Volume 10 Issue 5

The SRB Interview: Andrew O’Hagan

March 6, 2015

Andrew O’Hagan was born in Glasgow in 1968, and grew up in Ayrshire. His writing, both fictional and non-fictional, has always been concerned with what he has described as ‘selfhood and its precariousness’. The Missing (1995), his first book, is a memoir and investigation of missing persons and...

Volume 10 Issue 5 – Editorial

September 13, 2013

In 1912, a profile appeared in the Bookman of a Scottish author who, it was said, ‘has breathed a new life into the moribund art of the novel; he has made the short story what a cameo might be when it is cut by the hand of a master, and he has even contrived to make the light essay and occasional...

SRB Diary: On Becoming An Orphan

March 6, 2015
by Ronald Frame

I broke a china cup in the kitchen this morning. A plain tea cup, an old-fashioned salmon-pink in colour, too undistinguished to be confused with repro-retro. It had been part of a wedding present to my parents, a workaday tea-service. One of three pieces left, the cup had survived 64 years … until...

Collar The Lot!

March 6, 2015
by Theresa Munoz

The great influx of Irish into Scotland in the nineteenth century can sometimes obscure the fact that there were other immigrants arriving here in search of a better life. Notable among these were the Italians who began to arrive in 1890s, with their numbers increasing significantly after the First...

Where the Wild Things Are

March 6, 2015
by Peter Ross

THREE years ago, on a bright cold morning in May, I walked out into the Lewis moor for a day at the peats. I was meeting islanders who had dug each summer for years, had grown up with the annual toil, had grown to love it, and who were able to teach me some of the Gaelic peat-words which had come down...

Volume 10 – Issue 5 – New Poems

March 6, 2015
by Paul Durcan

Il Bambino Dormiente Last Tuesday I nipped over to Venice for a day and a night: I needed to see one particular painting in the Gallerie dell’Accademia By Giovanni Bellini: The Madonna Enthroned Adoring the Sleeping Child – Il Bambino Dormiente.  Needed to? Yes – needed to. On the spit of dissolution,...

Two Rooms of My Own

March 6, 2015
by Julie Davidson

VIRGINIA Woolf said famously that in order to write a woman needs an annual income of £500 (done) and ‘a room of one’s own.’ So there’s no excuse. I’ve got two rooms of my own, stacked on top of each other; half a house, in fact, overhanging the gorge of the Licenza river and the cascading...

Pints and Pigeons

March 6, 2015
by Alasdair McKillop

SCOTTISH football lacks for any number of things. One of the less remarked upon is the decline of the high-profile maverick player, those individuals distinguished from the journeyman pack by their playing style, actions or personality. Sometimes the three can combine to produce a figure who transcends...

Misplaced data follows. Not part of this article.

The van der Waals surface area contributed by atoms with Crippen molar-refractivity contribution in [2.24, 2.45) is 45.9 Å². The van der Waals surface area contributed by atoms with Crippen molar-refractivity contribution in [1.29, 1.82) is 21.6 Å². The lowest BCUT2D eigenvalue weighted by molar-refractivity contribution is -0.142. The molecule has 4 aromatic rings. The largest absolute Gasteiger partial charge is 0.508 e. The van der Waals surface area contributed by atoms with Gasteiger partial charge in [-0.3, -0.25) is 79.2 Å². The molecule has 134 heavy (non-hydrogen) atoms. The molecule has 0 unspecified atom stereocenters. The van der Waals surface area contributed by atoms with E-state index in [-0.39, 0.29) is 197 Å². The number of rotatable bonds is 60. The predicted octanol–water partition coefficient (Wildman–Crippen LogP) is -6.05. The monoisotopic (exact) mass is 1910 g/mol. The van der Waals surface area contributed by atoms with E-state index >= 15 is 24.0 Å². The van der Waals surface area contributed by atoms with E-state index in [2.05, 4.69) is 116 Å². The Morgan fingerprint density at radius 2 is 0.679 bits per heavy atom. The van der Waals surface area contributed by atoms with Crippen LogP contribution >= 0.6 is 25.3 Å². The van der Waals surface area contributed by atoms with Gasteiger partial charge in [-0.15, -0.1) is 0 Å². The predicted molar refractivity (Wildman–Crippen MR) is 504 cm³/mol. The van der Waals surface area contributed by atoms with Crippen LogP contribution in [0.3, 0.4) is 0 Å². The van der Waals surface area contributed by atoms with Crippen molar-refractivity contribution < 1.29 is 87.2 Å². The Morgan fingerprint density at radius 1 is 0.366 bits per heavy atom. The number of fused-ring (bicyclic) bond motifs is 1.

What’s become of Kennaway

March 6, 2015
by Richard W. Strachan

WHEN James Kennaway died at the age of forty, he left behind five novels (two more were published posthumously), many successful screenplays, and a reputation with enough ballast to ensure that it was unlikely to sink in the fickle tides of critical opinion. His first novel, Tunes of Glory, had been...

The Slab Boys

March 6, 2015
by Joseph Farrell

DESTINY was the theme which intrigued, troubled and tormented the Greeks, underwriting their comedy as much as their tragedy, but it appears to be as much a force in modern Paisley as in ancient Thebes. It may take different forms today, particularly for the serf class in their exclusion from power,...

In Pursuit of John Buchan

March 6, 2015
by Brian Morton

Christopher Hitchens thought that John Buchan marked the mid-point between Rudyard Kipling and Ian Fleming, and was superior to both in certain kinds of atmosphere, characterisation and sheer reading pleasure. It would make sense to add Arthur Conan Doyle and Robert Louis Stevenson to the lineage,...

Robbie Coltrane’s Back

March 6, 2015
by Tim Cornwell

A headline once described David Eustace as a ‘screw turned snapper’. Before he became a celebrity portrait photographer, he was a prison officer at HMP Barlinnie for five years. Now in his early 50s, and with a number of major commercial assignments in his portfolio, Eustace has settled back into...

Going Dutch

March 6, 2015
by Nick Major

BEFORE he disappears down the rabbit hole George Newhouse curates an exhibition in Amsterdam of work by the seventeenth century minor Dutch artist Pieter Van Doelenstraat. It showcases The Absent Period: ‘dark paintings of empty rooms, abandoned kitchens. Empty beds and solemn, silent instruments’....

Who is Nicola Sturgeon?

March 6, 2015
by Harry McGrath

DAVID Torrance’s biography of Nicola Sturgeon opens in the Scottish Parliament. She is about to become the First Minister of Scotland and ‘appeared relaxed in a red one-piece dress (designed by Edinburgh design duo Totty Rocks). Sitting a few rows behind her was the man she was about to succeed,...

Friends Reunited

March 6, 2015
by Rosemary Goring

READING this collection of poems, two thirds by Iain Banks, the rest by his friend Ken MacLeod, feels a little like picking up a fossil and going back in time.  Banks’s social and political position was clearly and repeatedly expressed in his fiction, his humanitarian rage at the way empires and...

Who Won?

March 6, 2015
by Kevin McKenna

THERE is a little exchange chronicled in David Torrance’s diary of covering Scotland’s independence referendum which inadvertently reveals the gulf that lay between what was experienced during that great debate by the nation’s ordinary citizens on one side and by we in the swollen political commentariat...